Top 50 Songs of 2014

I’ve been doing top songs lists for the past few years on Spotify (including a few retroactive ones), but this is the first time I’m actually doing a writeup for one.  I’ve also created a corresponding Spotify list which can be found here or by using the widget at the bottom of the article.  Of course, there are a few stragglers not on Spotify, so those I’ve linked directly from their entries.

50. Cashmere Cat – With Me.  Twitchy and turning on a dime, Cashmere Cat delivers enough melodies to fill an EP in a single track.

49. New Madrid – Manners.  This driving indie song, delivers some sweet guitar soloing in the second half.

48. King Gizzard & The Lizard Wizard – CellophaneThe first four continuously-mixed songs off of I’m in Your Mind Fuzz all share a melodic theme and riff off of that.  Take the inclusion of this track as an endorsement of all four as a whole.

47. Hooray for Earth – Say Enough.  “Say Enough” is the only track off of 2014’s Racy that sounds like it could have just as easily appeared on Hooray for Earth’s previous album, True Loves.  The big, catchy melody shows Hooray for Earth at their anthemic best.  I credit the album’s production for this, as both times I’ve seen Hooray for Earth live (once opening for Bear in Heaven at the Grog Shop and again headlining at a small show at Mahall’s), they have come off as more of a noise rock group with new wave overtones.

46. Perfume Genius – Queen.  I really like Perfume Genius’ Too Bright as a whole, but the more rock side of the “art-rock” tracks appeal to me more.

45. Deerhoof – Paradise Girls.  I suppose “Exit Only” is the single from La Isla Bonita, but “Paradise Girls” showcases the loopy, playful melodies and rhythms I like most out of Deerhoof.  They’ve been pretty prolific over their 20 years – I still need to catch up on most of their back catalog – but I hope they can put together another 20.

44. Shamir – If It Wasn’t True.   Shamir put out a few new tracks this year, including the house/rap track “On the Regular”, but I’m going with the groovy house jam “If It Wasn’t True” at 44.

43. Ariel Pink – Put Your Number in My Phone.  Ariel Pink puts out two different kinds of songs.  Sunny, AM gold ditties and weird, record collector rock.  This shimmering track falls squarely in the former as a modern-day beach soft rock jam.

42. Shy Boys – Is This Who You Are?  Simple lo-fi rock done well.

41. Little Big League – Year of the Sunhouse.  A short but confident tune, Little Big League brings some rebelliousness to a laidback indie groove.

40. Francisco the Man – Progress.  The verses are musically simple, but the chorus has that dreamy shoegaze reverb draped over the guitar and vocals that I adore.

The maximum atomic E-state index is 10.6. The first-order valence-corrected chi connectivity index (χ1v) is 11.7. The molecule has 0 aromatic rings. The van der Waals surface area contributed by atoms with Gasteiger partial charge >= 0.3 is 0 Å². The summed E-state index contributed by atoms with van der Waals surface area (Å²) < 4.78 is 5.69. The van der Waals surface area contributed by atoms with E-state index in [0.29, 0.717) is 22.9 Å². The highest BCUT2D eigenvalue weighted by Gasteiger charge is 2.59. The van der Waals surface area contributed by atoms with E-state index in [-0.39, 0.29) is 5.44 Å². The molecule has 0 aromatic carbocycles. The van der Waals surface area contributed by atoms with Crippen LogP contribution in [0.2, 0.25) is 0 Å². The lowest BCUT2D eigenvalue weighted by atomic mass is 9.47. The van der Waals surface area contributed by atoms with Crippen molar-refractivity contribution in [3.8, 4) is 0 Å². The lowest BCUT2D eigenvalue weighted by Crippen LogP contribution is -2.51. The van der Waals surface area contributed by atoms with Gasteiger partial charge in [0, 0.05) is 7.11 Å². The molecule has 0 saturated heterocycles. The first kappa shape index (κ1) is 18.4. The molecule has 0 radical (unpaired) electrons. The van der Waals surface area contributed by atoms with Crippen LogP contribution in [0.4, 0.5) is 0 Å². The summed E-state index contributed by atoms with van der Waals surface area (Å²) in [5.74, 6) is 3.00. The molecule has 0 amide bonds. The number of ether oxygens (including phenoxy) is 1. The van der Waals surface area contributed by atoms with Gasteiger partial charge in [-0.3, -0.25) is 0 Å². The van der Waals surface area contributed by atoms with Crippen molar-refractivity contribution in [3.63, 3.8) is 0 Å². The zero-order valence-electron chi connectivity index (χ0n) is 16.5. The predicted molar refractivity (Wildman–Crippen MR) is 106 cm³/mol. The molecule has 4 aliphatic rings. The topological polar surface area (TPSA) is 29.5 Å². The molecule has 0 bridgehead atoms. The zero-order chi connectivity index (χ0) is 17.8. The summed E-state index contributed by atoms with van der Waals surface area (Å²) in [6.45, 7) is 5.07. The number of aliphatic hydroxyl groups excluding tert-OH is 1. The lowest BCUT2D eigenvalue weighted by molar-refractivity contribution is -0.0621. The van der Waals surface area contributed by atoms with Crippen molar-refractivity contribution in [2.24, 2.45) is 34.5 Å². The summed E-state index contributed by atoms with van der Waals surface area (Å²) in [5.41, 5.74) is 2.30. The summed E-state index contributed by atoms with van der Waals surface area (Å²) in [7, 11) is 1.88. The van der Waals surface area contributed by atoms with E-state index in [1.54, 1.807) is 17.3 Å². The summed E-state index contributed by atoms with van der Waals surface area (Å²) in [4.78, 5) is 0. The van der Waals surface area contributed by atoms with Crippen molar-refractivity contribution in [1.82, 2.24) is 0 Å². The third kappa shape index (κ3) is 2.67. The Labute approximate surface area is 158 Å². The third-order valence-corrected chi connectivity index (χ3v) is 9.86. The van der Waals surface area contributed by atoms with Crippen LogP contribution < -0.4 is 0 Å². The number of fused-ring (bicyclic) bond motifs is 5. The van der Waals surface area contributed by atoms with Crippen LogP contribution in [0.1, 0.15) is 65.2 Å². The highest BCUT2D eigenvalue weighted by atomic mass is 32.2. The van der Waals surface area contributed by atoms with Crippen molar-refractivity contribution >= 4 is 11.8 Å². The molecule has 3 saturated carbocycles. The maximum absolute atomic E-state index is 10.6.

39. Bleachers – I Wanna Get Better.  I have no interest in the inconveniently styled band “fun.”, but this side-project song is super catchy.  The falsetto bridge is annoying, but mercifully short.  Extremely chantable – I give it 4 out of 5 chants.

38. Thom Yorke – Brain in a Bottle.  Tomorrow’s Modern Boxes comes eight years after Thom Yorke’s last solo album.  While The Eraser deployed plucks and warbling synths, Tomorrow’s unleashes warbling bass lines and warm, shuffling beats.  The Eraser provided a greater and more immediate reward, but 2014’s effort has a lot to like.

37. Cheatahs – Fall.  I first became aware of Cheatahs from their 2013 single “Cut the Grass”, which marginally whet my appetite for this year’s debut LP.  From the gauzy guitar distortion to the snare drum, “Fall” cribs most of its sound from My Bloody Valentine, but does it so very well when layered with lush arpeggios.

36. Katie Herzig – Forgiveness.  When I saw Katie Herzig live, she told the story of how her mother’s death after a battle with cancer had affected her and her music before playing “Forgiveness”.  The outpouring of emotion she put into her work on Walk Through Walls is never clearer than in the anguished cries of “Forgiveness.”

35. Hundred Waters – Murmurs.  I admit I hadn’t heard this song until I found it browsing Pitchfork’s Top 100 from this year.  Waves of vocals and swishes of harmony drape themselves over a simple set of piano chords, taking the song in unexpected directions.

34. Caribou – Can’t Do Without You.  It took me a few listens to begin to enjoy Caribou’s lead single off Our Love.  The lyrics are a repetitive, soulful mantra spread over four minutes of rising and falling synthesizers and drums.

33. Pional – It’s All Over (John Talabot’s Stormbreak Refix).  Pional’s original mix is a tiny, minimalist song on its own, but Talabot’s remix enhances this feeling by placing the original in a large metal room and dissecting it.